- The reasonable-basis obligation requires a member or associated person to have a reasonable basis to believe, based on reasonable diligence, that the recommendation is suitable for at least some In general, what constitutes reasonable diligence will vary depending on, among other things, the complexity of and risks associated with the security or investment strategy and the member’s or associated person’s familiarity with the security or investment strategy. A member’s or associated person’s reasonable diligence must provide the member or associated person with an understanding of the potential risks and rewards associated with the recommended security or strategy. The lack of such an understanding when recommending a security or strategy violates the Suitability Rule.
- The customer-specific obligation requires that a member or associated person have a reasonable basis to believe that the recommendation is suitable for a particular customer based on that customer’s investment profile, as delineated in Rule 2111(a).
- Quantitative suitability requires a member or associated person who has actual or de facto control over a customer account to have a reasonable basis for believing that a series of recommended transactions, even if suitable when viewed in isolation, are not excessive and unsuitable for the customer when taken together in light of the customer’s investment profile, as delineated in Rule 2111(a). No single test defines excessive activity, but factors such as the turnover rate, the cost-equity ratio, and the use of in-and-out trading in a customer’s account may provide a basis for a finding that a member or associated person has violated the quantitative suitability obligation.
2111.06 – Customer’s Financial Ability. Rule 2111 prohibits a member or associated person from recommending a transaction or investment strategy involving a secuirtiy or securities or the continuing purchase of a security or securities or use of an investment strategy involving a security securities unless the member or associated person has a reasonable basis to believe that the customer has the financial ability to meet such a commitment.
Like all FINRA Rules, the Suitability Rule codifies requirements imposed upon member firms (i.e. brokerage firms) and its associated persons (i.e. brokers and financial advisors) and governs their dealing with customers. One of the most important features of the Suitability Rule is its requirement that brokers have a duty to make sure that all investments recommended to clients are suitable.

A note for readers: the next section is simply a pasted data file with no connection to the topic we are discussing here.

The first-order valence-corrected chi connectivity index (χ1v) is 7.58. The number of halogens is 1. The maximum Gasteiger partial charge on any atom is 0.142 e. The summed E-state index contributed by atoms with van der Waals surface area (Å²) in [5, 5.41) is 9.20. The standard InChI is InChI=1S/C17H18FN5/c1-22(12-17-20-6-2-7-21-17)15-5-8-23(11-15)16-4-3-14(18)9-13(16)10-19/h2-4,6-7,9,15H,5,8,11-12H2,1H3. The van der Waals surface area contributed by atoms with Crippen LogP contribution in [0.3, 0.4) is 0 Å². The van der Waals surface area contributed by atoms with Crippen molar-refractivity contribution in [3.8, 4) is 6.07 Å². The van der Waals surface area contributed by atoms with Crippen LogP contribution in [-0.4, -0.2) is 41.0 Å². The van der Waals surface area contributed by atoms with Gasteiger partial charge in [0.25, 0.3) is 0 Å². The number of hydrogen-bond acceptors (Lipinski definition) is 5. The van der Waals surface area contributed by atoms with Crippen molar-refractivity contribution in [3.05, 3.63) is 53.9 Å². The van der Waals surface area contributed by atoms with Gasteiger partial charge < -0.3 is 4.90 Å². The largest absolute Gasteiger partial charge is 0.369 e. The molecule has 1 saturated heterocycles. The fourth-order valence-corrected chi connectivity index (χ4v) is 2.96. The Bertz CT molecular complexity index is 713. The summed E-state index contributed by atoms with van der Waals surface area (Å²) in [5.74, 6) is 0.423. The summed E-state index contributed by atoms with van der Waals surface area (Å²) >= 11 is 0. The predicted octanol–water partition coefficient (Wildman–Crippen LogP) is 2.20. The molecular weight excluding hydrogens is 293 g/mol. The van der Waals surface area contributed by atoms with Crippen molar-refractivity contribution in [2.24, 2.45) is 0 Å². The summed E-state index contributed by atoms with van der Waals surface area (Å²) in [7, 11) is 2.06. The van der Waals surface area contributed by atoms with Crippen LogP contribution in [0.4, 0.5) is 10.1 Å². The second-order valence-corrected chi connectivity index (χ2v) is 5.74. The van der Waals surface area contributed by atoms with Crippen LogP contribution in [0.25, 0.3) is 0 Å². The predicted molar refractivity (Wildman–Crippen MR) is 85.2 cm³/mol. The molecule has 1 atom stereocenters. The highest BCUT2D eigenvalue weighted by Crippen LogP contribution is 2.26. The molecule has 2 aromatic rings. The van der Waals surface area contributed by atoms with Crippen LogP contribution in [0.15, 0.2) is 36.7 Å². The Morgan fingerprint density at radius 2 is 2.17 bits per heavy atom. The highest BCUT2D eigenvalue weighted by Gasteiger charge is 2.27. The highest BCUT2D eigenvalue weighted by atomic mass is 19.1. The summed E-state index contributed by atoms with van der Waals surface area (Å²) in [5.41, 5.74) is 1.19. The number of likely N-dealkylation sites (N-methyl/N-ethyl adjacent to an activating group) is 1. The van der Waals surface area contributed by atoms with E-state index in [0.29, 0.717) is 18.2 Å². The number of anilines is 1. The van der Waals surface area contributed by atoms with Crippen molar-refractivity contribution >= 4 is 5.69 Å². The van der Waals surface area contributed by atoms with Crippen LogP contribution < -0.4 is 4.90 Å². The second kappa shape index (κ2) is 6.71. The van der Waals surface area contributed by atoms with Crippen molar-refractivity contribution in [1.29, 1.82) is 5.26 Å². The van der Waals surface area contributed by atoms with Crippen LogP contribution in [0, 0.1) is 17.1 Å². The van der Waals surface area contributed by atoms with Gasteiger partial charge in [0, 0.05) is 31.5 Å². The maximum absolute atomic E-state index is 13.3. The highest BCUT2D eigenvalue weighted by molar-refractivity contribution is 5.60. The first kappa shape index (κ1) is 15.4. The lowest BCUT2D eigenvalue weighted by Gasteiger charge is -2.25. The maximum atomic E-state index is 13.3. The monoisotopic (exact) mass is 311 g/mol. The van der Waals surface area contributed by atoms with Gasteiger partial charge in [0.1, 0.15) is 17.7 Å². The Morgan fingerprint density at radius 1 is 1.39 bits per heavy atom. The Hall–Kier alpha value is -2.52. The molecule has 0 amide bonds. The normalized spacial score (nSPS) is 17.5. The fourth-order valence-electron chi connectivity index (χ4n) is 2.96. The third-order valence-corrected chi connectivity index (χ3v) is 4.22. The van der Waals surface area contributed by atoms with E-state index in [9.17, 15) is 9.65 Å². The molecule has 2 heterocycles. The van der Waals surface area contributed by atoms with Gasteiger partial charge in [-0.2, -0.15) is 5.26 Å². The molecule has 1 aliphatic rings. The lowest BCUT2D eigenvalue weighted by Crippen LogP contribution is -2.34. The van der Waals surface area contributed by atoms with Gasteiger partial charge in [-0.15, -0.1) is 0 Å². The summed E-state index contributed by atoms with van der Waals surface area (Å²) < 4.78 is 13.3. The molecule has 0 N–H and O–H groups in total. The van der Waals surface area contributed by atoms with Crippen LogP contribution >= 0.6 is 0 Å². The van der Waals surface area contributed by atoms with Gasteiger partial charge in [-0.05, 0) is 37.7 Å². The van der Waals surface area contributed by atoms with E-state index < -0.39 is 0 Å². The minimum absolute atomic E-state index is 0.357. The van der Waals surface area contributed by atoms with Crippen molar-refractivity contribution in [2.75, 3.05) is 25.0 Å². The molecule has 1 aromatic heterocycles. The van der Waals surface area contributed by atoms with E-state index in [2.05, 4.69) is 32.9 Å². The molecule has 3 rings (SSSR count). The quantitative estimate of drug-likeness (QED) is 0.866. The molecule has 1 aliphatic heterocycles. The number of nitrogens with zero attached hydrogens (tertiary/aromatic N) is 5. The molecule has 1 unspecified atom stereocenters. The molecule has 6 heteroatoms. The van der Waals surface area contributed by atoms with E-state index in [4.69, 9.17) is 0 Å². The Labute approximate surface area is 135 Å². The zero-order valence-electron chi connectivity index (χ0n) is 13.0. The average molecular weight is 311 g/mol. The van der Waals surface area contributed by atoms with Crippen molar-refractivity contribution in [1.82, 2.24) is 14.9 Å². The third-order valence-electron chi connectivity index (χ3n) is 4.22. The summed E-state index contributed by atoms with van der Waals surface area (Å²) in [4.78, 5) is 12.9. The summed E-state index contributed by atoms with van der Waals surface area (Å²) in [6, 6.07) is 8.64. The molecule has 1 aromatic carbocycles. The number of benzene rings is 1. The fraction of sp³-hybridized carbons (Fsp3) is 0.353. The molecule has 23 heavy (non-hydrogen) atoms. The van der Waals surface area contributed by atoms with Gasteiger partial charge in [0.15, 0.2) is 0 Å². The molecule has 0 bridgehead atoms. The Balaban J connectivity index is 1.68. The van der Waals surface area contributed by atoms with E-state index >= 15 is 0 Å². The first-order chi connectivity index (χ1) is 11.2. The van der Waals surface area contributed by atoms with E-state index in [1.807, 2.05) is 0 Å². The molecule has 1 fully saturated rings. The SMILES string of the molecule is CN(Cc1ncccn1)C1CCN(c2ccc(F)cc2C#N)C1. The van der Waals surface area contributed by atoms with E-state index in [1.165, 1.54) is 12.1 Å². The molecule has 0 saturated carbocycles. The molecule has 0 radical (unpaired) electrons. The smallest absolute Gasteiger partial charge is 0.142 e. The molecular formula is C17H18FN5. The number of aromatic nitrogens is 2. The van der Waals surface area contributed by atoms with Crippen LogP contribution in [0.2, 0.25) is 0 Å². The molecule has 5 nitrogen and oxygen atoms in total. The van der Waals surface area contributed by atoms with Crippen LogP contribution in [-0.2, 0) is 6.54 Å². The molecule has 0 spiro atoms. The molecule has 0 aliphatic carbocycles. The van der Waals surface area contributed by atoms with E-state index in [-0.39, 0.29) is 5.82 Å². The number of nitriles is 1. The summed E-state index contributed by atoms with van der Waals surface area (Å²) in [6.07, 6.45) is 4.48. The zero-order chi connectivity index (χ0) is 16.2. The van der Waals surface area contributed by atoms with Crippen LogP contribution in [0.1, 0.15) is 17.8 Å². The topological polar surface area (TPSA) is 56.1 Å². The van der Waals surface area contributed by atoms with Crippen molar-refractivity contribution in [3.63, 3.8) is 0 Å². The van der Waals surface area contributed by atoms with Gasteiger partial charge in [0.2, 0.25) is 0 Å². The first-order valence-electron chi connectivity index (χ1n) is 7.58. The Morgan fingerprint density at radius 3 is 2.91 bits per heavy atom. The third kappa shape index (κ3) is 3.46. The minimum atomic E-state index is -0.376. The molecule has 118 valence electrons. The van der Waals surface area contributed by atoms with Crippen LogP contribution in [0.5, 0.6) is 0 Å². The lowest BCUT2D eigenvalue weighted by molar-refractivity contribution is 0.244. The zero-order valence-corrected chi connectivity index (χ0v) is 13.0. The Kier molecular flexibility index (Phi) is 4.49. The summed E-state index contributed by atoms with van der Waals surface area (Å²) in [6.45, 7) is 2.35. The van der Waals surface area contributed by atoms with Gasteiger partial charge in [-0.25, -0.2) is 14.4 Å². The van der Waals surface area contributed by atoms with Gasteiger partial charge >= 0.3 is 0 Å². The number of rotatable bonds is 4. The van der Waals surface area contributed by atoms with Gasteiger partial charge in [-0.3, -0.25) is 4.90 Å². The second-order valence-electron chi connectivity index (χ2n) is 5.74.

What does it really mean?
Let’s look at what the rule does not specifically address: Losses. Just because an investment is suitable, it doesn’t necessarily mean that the investment is advisable or that it will be profitable for the client. Conversely, just because a recommendation made by a broker to a client results in the purchase of a security that decreases in value, that does not, in and of itself, mean that the recommendation to purchase the security was unsuitable.
The Suitability Rule also generally does not cover self-directed transactions (for example, a situation in which the client the client has an investment idea, makes the purchase, and she does not “run it by” her broker first nor have any interaction with any financial professionals). In that case, typically there is no recommendation; therefore, there is no concurrent obligation that the investment be suitable as there would have been if the broker had provided the recommendation. Note: In the self-directed example above, the broker-dealer still has other important obligations to the client that are not addressed in this writing.
So, we now know that generally there must be a recommendation by a broker to a client to trigger the Suitability Rule. Let’s now assume that a client comes to a brokerage firm with $100,000 to invest and the client asks his broker what he should do. What does the Suitability Rule demand? At a minimum, there needs to be a serious conversation between the broker and the client during which the broker learns pertinent information about the client before making any recommendation. Much the same way that a doctor cannot diagnose and treat a patient without first examining the patient and learning the patient’s medical history, so, too, must a broker get to know her client and act accordingly (as explained in Rule 2111.04 above). Note: A separate rule (FINRA Rule 2090) further governs a broker’s duty to know her client.
Knowing the client
During the “know your client” conversations, the broker needs to learn many things about the client. Among others, the broker should know the answers to questions like these:
- What does the client want to do with the funds?
- What are the client’s goals, needs, objectives?
- What is the client’s investment time horizon?
- Is the investment for retirement, down payment for buying a home, saving for a child’s future college expenses?
- Does the client need an income from the investment, if so, when, how much?
- How old is the client?
- Does the client work?
- How much money does the client make per year?
- What is the client’s profession?
- How long has the client been employed?
- How long does the client intend to continue working?
- How much does the investment amount at issue represent of the client’s total net worth?
- What is the client’s total net worth?